Acknowledging George Washington Carver
In her Last Word column, “Post Tenebras, Lux: An Awakening,” in the March 2019 issue of IEEE Technology and Society Magazine, Christine Perakslis mentions how peanuts and other crops transformed southeastern agriculture following the infestation of cotton crops by boll weevils. Professor Perakslis should have noted that George Washington Carver of the Tuskegee Institute performed the seminal research that was the basis of this success.
As with every engineering effort, agriculture advances depend on the knowledge and dedication of the people involved. It is especially important that SSIT not lose sight of individual and team contributions to society during the course of their engineering careers.
Sincerely, Larry Gadeken
The primary source (e.g., seminal) is often best to utilize. Yet, with respect to our Technology and Society Magazine readership, to the spirit and purpose of The Last Word column, and (perhaps most of all) to constraints for this particular column relative to word count/space, I chose the secondary sources so as to provide the reader with an interpretation, as well as a collection, of research of the history under discussion.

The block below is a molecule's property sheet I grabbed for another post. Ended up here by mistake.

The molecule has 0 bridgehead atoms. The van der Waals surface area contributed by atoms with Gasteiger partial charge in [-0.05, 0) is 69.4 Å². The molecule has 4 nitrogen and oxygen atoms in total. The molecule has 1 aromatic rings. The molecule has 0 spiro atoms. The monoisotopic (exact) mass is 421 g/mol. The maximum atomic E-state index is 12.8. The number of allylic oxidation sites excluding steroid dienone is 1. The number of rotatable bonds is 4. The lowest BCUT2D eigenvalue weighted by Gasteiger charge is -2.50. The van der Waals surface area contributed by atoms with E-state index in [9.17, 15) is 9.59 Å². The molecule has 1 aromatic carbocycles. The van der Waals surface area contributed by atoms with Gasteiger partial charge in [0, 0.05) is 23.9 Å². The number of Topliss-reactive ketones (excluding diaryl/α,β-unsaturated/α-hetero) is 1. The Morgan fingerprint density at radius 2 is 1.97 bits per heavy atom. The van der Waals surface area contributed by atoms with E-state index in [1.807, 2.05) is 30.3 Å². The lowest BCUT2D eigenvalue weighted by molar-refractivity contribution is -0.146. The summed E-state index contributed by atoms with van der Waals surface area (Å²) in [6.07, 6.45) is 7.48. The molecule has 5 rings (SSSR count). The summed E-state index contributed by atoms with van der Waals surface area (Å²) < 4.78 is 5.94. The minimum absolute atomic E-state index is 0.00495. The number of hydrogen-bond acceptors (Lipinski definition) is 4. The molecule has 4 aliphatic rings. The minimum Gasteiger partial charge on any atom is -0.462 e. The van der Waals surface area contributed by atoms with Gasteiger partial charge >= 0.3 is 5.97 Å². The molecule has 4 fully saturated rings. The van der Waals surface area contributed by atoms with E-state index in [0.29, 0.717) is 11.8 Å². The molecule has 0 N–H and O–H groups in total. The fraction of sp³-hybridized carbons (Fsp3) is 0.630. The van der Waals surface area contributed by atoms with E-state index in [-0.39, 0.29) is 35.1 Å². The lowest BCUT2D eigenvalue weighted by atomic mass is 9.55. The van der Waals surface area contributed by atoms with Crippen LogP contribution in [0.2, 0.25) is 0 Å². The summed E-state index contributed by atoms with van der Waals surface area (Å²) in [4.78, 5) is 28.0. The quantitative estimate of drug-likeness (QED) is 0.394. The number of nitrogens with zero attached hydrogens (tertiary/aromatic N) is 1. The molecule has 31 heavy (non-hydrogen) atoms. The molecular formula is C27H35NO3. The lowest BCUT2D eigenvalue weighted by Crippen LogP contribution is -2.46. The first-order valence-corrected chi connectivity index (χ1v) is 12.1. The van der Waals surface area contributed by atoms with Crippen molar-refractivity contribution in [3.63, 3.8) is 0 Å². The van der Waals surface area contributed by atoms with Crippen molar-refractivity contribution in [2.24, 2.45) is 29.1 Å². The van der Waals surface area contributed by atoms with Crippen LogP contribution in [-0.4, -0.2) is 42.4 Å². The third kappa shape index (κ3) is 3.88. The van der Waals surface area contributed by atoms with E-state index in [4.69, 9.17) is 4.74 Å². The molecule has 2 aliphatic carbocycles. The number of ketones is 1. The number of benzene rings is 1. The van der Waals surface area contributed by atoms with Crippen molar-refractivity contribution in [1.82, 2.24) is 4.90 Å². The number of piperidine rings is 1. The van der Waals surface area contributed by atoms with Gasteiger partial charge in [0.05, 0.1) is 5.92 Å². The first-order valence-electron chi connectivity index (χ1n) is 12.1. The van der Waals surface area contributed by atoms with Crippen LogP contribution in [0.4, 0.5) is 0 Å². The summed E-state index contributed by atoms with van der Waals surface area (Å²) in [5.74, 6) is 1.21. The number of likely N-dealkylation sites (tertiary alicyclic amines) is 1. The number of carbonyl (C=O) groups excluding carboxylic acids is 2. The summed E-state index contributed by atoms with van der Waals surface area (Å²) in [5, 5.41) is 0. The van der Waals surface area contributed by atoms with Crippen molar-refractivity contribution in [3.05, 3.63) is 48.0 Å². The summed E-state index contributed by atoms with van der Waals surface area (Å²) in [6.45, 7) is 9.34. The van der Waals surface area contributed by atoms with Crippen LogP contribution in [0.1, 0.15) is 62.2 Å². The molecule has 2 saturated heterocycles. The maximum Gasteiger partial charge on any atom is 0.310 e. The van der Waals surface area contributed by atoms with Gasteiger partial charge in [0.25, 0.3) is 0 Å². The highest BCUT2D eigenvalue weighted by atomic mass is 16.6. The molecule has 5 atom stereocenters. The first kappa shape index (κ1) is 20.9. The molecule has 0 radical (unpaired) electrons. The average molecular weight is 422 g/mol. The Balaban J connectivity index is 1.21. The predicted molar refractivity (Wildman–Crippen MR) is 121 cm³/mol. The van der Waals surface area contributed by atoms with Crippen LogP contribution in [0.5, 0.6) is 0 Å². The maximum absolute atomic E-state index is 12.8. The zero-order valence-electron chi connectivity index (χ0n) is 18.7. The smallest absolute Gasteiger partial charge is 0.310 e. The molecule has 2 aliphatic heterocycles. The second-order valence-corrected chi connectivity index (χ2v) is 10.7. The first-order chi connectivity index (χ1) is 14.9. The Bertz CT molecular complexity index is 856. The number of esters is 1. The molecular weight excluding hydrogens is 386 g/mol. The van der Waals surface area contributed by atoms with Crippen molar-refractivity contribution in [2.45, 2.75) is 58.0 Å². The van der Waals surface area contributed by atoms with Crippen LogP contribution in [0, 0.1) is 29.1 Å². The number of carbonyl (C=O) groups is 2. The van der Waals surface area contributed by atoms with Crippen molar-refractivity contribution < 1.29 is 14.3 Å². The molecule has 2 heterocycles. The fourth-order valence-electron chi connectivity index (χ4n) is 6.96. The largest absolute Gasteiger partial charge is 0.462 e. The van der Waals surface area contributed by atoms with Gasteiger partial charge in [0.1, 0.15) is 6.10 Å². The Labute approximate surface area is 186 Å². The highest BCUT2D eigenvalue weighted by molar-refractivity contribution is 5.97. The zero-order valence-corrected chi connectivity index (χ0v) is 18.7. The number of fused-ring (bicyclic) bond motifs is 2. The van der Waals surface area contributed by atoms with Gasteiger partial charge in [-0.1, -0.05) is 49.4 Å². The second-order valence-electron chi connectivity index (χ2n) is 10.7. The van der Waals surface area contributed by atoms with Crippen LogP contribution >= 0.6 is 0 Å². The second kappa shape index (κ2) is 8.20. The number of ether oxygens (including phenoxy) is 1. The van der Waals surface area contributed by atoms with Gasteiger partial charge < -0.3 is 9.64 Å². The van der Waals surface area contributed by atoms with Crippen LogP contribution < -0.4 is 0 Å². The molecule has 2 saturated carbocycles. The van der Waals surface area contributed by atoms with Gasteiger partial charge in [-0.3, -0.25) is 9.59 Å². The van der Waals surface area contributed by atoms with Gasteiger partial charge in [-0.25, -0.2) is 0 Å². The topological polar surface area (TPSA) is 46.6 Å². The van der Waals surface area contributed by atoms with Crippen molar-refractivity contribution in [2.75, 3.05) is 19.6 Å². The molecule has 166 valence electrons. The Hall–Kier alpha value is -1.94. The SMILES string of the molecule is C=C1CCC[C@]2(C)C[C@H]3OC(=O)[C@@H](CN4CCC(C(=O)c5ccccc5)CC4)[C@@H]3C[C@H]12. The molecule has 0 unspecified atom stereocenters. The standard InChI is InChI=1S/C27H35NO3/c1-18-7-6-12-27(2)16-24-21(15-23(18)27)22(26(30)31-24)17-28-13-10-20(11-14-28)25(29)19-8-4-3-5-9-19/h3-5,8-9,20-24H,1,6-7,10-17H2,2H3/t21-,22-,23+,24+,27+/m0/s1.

Wonderfully, one of those secondary sources not only featured and honored George Washington Carver at Tuskegee Institute, but also other various key sources, and even sources whose authors have been relegated to anonymous status (very unfortunately). I am hopeful that our younger readership will learn a bit about less known American history from the brief analogy I utilized, and therefore will join us in honoring all such men as George Washington Carver and their marvelous contributions to society!
Thank you to Mr. Gadeken for his comments.